The Detroit Lions' training camp is in full swing and for fans that means the regular season is just around the corner. For the Lions that means there is a renewed sense of urgency.
There is much to do between now and September 8 (Week 1 matchup against the Minnesota Vikings).
Jim Schwartz, and possibly even GM Martin Mayhew, are in the hot seat this year. It's playoffs or bust for them and training camp is where they can set the tone for the regular season.
Preparation and focus are keys for success this year. The Lions can't afford to have any distractions if they hope to rebound from their 4-12 record of a year ago.
So far so good. After five days of camp everyone is working hard and keeping their noses clean and out of the papers.
Here are five more early observations from the Lions' training camp.
Don't let the title of this slide fool you. I think Havard Rugland is a great option for the Lions, now and in the future. He's obviously younger than his competition David Akers, and his leg is stronger at this point in his career as well.
Although to Akers' credit, he did kick a 63-yard field goal last year in Week 1 against the Green Bay Packers.
Rugland's leg strength has been on display in Allen Park as well. According to Mlive, he made all four of his attempts Monday, including a 58-yarder.
His performance so far is working in his favor, but Akers' performance is not. The 16-year veteran is finally healthy and is showing no signs of the inaccuracy problems that plagued him last season.
He hasn't missed a kick and on Tuesday he booted a 48-yarder.
Akers hasn't worked his way up to 58 yards yet, but as long as he's healthy and his accuracy continues, the Lions will opt to go with the proven veteran over the YouTube sensation.
Rugland's leg is impressive, but his technique is still inconsistent. That's something that comes with repetition and time, two things that he needs more of.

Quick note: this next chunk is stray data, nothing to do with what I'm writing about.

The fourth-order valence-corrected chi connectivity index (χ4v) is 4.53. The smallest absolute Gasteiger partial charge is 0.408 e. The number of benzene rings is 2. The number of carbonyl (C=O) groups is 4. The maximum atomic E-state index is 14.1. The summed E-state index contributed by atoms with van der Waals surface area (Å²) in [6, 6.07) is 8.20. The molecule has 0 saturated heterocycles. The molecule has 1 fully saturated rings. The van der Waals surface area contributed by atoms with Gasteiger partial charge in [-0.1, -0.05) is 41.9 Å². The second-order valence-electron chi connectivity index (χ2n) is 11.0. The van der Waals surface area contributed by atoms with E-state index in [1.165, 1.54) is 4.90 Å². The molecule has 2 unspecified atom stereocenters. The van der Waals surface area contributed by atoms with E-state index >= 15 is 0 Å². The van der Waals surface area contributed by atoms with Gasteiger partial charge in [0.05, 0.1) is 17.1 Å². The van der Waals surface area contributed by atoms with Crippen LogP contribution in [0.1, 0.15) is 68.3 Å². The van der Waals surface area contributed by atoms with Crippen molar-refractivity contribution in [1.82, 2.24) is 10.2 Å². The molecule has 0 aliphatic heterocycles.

Jim Schwartz alluded to this when speaking with the Detroit News' Josh Katzenstein:
That’s going to be the thing with Rugland is not just hitting one 58-yarder. It’s being consistent over the course of time. Those are the things that you look for in a placekicker. He certainly has the talent to do it.
Schwartz is right, he does have the talent. He just won't be where the Lions need him to be by the time camp and the preseason are over.
Akers is there right now and has been for years. The Lions love his experience and barring an injury setback, he's the favorite.
Steven Miller (40) is trying to stand out in a crowd of talented players.
According to Mlive.com's Justin Rogers, Steven Miller is impressing everyone with his speed and versatility during team drills.
Rogers reported that on two separate occasions on Sunday Miller bounced runs outside and got around the edge untouched. He's also been a reliable receiver out of the backfield for Kellen Moore and Thad Lewis.
His potential as a return man is something the Lions are also looking at.
If Miller continues this type of performance and makes plays during the preseason, he's a legitimate dark horse to make the roster.
That would be quite an accomplishment for the undrafted free agent out of Appalachian State. Especially considering the Lions drafted Theo Riddick, a running back with a similar skill set as Miller, in the sixth round of this year's draft.
The results on Riddick have been mixed. On Monday he dropped a pair of short slant passes.
Weeks ago, Detroit Lions fans were still predicting Bill Nagy would return from injury and compete for the starting center job with Dominic Raiola. In fact, many felt he was the Lions' future at the position.
The Lions certainly hoped he would be when they claimed him off waivers from the Dallas Cowboys last year.